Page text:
Honey production drops due to erratic weather and mismanagement

Honey production drops due to erratic weather and mismanagement

Erratic rainfall and weather have severely affected the bloom of the buckwheat and fruit trees, the main food source for the honey bee population resulting in a decline in honey production in most of the Dzongkhags.

While the price of honey in the market is soaring, the exporters made deals months ago, based on lower prices. This year, due to change in weather condition and mismanagement of queen bee, honey production has seen a severe decline.

According to the Research and Extension Division, Department of Livestock, Towchu Rabgay, 60% of the honey produced in Bhutan is exported. Now the sellers cannot meet orders, while farmers are only paid at earlier rates, far lower than the current market rate.

He said there are lots of people in the country who solely depend on the sale of honey for their livelihoods. They have been affected the most this year. Usually, each member earns more than Nu 200,000 annually but that’s not going to happen for sure this season.

In 2017, National Apiculture Department collected around 48,274 Kg of honey and the production  increased to 65,853 Kg in 2019 though the data is not compiled.

Towchu Rabgay said out of 100% hives in the country, almost 50% got wiped out. Reports about the mass death of bees were shared to the Dzongkhag administration which asked the RNR Research Center to study the causes. RNR attributed it to “inadequate natural forage (pollen and nectar) during autumn season when colonies are multiplied after first honey harvest.”

He added National Apiculture Program (NAP) under National Highland Research and Development Center (NHRDC) has a national mandate to maintain beekeeping research and development across the country.

“During the reporting period (2018-19) the program had facilitated on-station and on-farm beekeeping development activities in collaboration with regional and dzongkhags livestock sectors,” he said.

Livestock production officer, Prasad Bhujel said poor quality queen bee due to lack of adequate knowledge and facility for selective queen breeding techniques has caused decline in production of  honey this year.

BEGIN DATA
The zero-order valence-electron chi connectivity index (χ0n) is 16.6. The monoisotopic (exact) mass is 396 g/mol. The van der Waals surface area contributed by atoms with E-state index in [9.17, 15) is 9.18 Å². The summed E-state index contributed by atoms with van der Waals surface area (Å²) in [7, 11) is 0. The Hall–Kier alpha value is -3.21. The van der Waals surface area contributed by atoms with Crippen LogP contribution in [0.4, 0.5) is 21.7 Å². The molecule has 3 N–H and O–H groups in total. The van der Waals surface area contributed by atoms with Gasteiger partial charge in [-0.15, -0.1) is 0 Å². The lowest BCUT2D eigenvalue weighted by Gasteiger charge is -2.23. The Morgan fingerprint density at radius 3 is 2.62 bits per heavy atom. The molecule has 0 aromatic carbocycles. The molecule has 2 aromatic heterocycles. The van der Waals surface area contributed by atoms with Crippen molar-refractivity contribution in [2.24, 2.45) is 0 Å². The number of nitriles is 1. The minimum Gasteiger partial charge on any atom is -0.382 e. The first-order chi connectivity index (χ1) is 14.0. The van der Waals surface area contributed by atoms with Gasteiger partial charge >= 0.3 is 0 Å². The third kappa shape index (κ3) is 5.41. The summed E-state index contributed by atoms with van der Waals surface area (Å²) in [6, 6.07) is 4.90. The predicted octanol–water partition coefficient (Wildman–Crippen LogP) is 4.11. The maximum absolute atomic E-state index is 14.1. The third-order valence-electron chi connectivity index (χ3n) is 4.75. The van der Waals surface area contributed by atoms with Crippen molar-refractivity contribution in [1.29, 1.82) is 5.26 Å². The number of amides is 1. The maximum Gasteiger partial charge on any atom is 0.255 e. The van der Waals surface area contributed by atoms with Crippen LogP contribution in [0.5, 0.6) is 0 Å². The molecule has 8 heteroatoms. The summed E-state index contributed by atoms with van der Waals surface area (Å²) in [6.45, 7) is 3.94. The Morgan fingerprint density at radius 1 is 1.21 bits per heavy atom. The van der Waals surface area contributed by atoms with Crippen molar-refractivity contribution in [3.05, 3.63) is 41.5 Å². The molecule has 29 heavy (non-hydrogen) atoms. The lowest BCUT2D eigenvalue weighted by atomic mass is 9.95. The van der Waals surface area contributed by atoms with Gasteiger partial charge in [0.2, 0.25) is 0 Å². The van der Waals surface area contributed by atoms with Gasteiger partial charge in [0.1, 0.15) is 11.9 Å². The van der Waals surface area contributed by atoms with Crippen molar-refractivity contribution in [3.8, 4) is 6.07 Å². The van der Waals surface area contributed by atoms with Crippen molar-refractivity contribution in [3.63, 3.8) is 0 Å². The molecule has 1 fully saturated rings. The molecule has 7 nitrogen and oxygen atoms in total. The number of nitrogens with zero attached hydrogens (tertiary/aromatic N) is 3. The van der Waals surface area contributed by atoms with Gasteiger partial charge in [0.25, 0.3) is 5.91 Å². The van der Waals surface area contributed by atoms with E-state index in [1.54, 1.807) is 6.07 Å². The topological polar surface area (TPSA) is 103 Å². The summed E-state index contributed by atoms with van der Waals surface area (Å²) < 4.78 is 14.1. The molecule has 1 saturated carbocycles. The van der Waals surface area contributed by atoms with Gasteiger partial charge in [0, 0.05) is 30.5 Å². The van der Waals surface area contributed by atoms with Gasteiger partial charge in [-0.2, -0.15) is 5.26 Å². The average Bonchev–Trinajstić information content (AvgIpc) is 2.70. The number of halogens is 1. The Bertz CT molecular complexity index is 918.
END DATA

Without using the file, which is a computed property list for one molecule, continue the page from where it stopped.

“Inadequate knowledge on managed beekeeping management techniques particularly among new beekeepers and less practiced by those who are already aware of the techniques were reasons too,” he said.

He added other reasons were use of agricultural chemicals in the vicinity for pest and disease control and beekeepers’ unawareness of time for use as beekeepers. “The problem is not just the death of bees. The cooperative is also suffering financially with most of their honey left stockpiled in their store without buyers,” he said.

Meanwhile, most of the honey businesses has been badly affected by the COVID-19 situation. Chimi, a Board Member of the Cooperative said, “We approached the Dzongkhag administration for support and they told us that they will render their help. They also talked with the Agricultural Marketing and Cooperatives Department from which our chairman got a call saying the department is looking for solutions.”

In a bid to offload their honey stock, the cooperative has come up with a new product called the Cream Honey, which will soon hit the market. Prices range from Nu 150 to 380 per jar of the honey.

According to Towchu Rabgay, the changes in habitat and biodiversity, coupled with increasing use of chemicals and pesticides, have led to a sharp decline in bee populations.

Along with farmers, exporters of honey are suffering. Of the honey produced in Bhutan, about 30% is sold in local markets.

One of the farmers said every year, he earns a reasonable profit but in the last season, due to reduced production, the price reached a record high. “This brought heavy losses to me. I delivered my consignment at a 50% loss,” he said. Exporters suffered huge losses as they had made deals with buyers six months earlier when the price was lower.

Honey farming in particular, is still a profitable business, as international demand is high. But a loss in local production and soaring prices will have a huge impact on the industry.

The Agriculture Ministry is exploring means to export the cooperative’s honey. Dr Sonam Wangchuk from the ministry’s RNR Enterprise Development Coordination Unit said they have talked with three individuals to potentially export the products to the United States and Europe when flight restrictions are eased and international markets start returning to normalcy.

 “Officials from the ministry are on their plans to discuss the quality and pricing of their products with the farmers,” he said.

There are 83 members in the cooperative currently. As of now, there are more than 547 members across the country.

Kinley Yonten from Thimphu